The variety of transmissions available for sale today is continuing to grow exponentially in the last 15 years, all while increasing in complexity. The result can be that we are now coping with a varied number of tranny types including manual, standard automatic, automated manual, dual clutch, continuously adjustable, split power and pure EV.
Until very recently, automotive vehicle manufacturers largely had two types of transmission to pick from: planetary automated with torque converter or conventional manual. Today, nevertheless, the volume of options avaiable demonstrates the adjustments seen across the industry.
This is also illustrated by the countless different types of vehicles now being manufactured for the market. And not simply conventional vehicles, but also all electric and hybrid vehicles, with each type requiring different driveline architectures.
The traditional development process involved designing a transmission in isolation from the engine and the rest of the powertrain and vehicle. However, this is changing, with the limitations and complications of the method becoming more widely recognized, and the constant drive among producers and designers to deliver optimal efficiency at reduced weight and cost.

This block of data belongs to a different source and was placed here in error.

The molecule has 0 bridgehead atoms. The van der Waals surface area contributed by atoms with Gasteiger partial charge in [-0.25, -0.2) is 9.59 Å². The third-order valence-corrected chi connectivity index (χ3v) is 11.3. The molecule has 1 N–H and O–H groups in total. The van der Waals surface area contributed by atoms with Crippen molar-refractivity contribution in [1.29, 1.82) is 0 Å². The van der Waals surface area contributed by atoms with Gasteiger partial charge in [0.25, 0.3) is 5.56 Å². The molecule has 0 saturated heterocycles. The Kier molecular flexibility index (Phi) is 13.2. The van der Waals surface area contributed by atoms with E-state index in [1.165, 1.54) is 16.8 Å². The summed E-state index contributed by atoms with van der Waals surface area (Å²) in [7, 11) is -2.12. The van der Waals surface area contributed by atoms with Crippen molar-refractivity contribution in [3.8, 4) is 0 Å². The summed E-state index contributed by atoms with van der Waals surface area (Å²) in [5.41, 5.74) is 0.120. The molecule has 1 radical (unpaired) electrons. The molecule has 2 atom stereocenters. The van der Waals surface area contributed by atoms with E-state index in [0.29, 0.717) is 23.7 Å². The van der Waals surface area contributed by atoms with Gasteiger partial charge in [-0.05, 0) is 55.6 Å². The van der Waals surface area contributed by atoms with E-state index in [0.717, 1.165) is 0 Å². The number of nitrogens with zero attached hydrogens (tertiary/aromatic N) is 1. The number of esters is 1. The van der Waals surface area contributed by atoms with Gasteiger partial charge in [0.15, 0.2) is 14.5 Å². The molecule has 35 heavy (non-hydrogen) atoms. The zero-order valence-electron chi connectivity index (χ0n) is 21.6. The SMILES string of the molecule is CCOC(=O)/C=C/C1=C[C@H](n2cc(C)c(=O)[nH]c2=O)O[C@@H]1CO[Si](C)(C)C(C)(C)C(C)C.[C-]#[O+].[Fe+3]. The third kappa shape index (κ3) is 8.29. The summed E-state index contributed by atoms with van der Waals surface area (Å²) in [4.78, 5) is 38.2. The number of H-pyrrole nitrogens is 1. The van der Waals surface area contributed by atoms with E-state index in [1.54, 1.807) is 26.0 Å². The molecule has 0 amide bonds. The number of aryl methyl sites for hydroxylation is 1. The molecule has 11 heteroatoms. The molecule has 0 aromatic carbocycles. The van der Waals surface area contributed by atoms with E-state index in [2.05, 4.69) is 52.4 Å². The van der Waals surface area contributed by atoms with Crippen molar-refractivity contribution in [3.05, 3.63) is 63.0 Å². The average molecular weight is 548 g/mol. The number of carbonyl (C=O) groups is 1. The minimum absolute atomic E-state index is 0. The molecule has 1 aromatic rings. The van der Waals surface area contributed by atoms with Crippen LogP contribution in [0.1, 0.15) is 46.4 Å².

New powertrains feature close integration of elements like the prime mover, recovery systems and the gearbox, and in addition rely on highly sophisticated control systems. This is to make certain that the best degree of efficiency and performance is delivered at all times. Manufacturers are under improved pressure to create powertrains that are brand new, different from and better than the last version-a proposition that’s made more complex by the necessity to integrate brand components, differentiate within the marketplace and do everything on a shorter timescale. Engineering groups are on deadline, and the advancement process needs to be more efficient and fast-paced than previously.
Until now, the use of computer-aided engineering (CAE) has been the most common way to develop drivelines. This technique involves components and subsystems designed in isolation by silos within the organization that lean toward verified component-level analysis equipment. While they are highly advanced equipment that enable users to extract extremely dependable and accurate data, they remain presenting data that’s collected without factor of the whole system.
While this may produce components that all work nicely individually, putting them together without prior Driveline gearboxes account of the entire program can create designs that don’t work, leading to issues in the driveline that are difficult and expensive to correct.